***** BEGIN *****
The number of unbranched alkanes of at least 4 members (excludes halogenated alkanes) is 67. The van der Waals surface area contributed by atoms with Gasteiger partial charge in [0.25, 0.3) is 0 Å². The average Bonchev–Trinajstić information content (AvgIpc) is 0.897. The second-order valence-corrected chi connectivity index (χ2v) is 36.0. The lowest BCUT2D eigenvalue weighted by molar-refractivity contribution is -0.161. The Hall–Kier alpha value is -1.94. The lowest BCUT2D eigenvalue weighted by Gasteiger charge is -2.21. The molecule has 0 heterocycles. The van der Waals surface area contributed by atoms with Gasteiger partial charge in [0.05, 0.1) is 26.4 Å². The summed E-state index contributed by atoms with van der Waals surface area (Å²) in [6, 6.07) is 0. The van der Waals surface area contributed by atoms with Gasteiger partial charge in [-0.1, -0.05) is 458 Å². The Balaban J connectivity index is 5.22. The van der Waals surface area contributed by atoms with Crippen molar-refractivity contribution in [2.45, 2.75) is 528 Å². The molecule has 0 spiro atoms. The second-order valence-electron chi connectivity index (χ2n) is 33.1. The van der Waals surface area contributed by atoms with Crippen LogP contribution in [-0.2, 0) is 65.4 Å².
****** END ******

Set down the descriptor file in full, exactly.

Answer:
The number of unbranched alkanes of at least 4 members (excludes halogenated alkanes) is 67. The van der Waals surface area contributed by atoms with Gasteiger partial charge in [0.25, 0.3) is 0 Å². The average Bonchev–Trinajstić information content (AvgIpc) is 0.897. The second-order valence-corrected chi connectivity index (χ2v) is 36.0. The lowest BCUT2D eigenvalue weighted by molar-refractivity contribution is -0.161. The Hall–Kier alpha value is -1.94. The lowest BCUT2D eigenvalue weighted by Gasteiger charge is -2.21. The molecule has 0 heterocycles. The van der Waals surface area contributed by atoms with Gasteiger partial charge in [0.05, 0.1) is 26.4 Å². The summed E-state index contributed by atoms with van der Waals surface area (Å²) in [6, 6.07) is 0. The van der Waals surface area contributed by atoms with Gasteiger partial charge in [-0.1, -0.05) is 458 Å². The Balaban J connectivity index is 5.22. The van der Waals surface area contributed by atoms with Crippen molar-refractivity contribution in [2.45, 2.75) is 528 Å². The molecule has 0 spiro atoms. The second-order valence-electron chi connectivity index (χ2n) is 33.1. The van der Waals surface area contributed by atoms with Crippen LogP contribution in [-0.2, 0) is 65.4 Å².